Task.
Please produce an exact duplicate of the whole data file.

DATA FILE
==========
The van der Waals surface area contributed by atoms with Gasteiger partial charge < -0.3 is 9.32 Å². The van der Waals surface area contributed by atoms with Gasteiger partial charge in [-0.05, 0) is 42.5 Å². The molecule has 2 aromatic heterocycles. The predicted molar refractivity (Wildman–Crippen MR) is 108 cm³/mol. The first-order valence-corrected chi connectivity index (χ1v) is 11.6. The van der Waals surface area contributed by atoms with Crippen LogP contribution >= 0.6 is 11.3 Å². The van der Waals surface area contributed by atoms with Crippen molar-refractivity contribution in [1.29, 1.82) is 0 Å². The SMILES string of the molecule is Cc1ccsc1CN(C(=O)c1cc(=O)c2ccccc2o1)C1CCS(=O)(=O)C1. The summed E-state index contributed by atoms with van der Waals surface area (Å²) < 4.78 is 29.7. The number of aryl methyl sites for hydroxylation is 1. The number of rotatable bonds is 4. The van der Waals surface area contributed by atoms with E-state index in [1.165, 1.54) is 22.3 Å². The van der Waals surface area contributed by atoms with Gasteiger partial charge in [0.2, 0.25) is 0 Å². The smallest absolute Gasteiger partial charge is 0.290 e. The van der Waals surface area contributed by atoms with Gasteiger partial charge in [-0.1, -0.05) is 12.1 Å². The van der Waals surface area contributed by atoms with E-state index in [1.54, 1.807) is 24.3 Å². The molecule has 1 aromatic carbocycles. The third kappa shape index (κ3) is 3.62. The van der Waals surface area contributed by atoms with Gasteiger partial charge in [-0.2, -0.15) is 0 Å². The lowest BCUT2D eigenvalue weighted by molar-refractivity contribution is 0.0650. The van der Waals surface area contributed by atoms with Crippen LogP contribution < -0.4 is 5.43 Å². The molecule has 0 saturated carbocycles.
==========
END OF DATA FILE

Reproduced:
The van der Waals surface area contributed by atoms with Gasteiger partial charge < -0.3 is 9.32 Å². The van der Waals surface area contributed by atoms with Gasteiger partial charge in [-0.05, 0) is 42.5 Å². The molecule has 2 aromatic heterocycles. The predicted molar refractivity (Wildman–Crippen MR) is 108 cm³/mol. The first-order valence-corrected chi connectivity index (χ1v) is 11.6. The van der Waals surface area contributed by atoms with Crippen LogP contribution >= 0.6 is 11.3 Å². The van der Waals surface area contributed by atoms with Crippen molar-refractivity contribution in [1.29, 1.82) is 0 Å². The SMILES string of the molecule is Cc1ccsc1CN(C(=O)c1cc(=O)c2ccccc2o1)C1CCS(=O)(=O)C1. The summed E-state index contributed by atoms with van der Waals surface area (Å²) < 4.78 is 29.7. The number of aryl methyl sites for hydroxylation is 1. The number of rotatable bonds is 4. The van der Waals surface area contributed by atoms with E-state index in [1.165, 1.54) is 22.3 Å². The van der Waals surface area contributed by atoms with Gasteiger partial charge in [0.2, 0.25) is 0 Å². The smallest absolute Gasteiger partial charge is 0.290 e. The van der Waals surface area contributed by atoms with Gasteiger partial charge in [-0.1, -0.05) is 12.1 Å². The van der Waals surface area contributed by atoms with E-state index in [1.54, 1.807) is 24.3 Å². The molecule has 1 aromatic carbocycles. The third kappa shape index (κ3) is 3.62. The van der Waals surface area contributed by atoms with Gasteiger partial charge in [-0.2, -0.15) is 0 Å². The lowest BCUT2D eigenvalue weighted by molar-refractivity contribution is 0.0650. The van der Waals surface area contributed by atoms with Crippen LogP contribution < -0.4 is 5.43 Å². The molecule has 0 saturated carbocycles.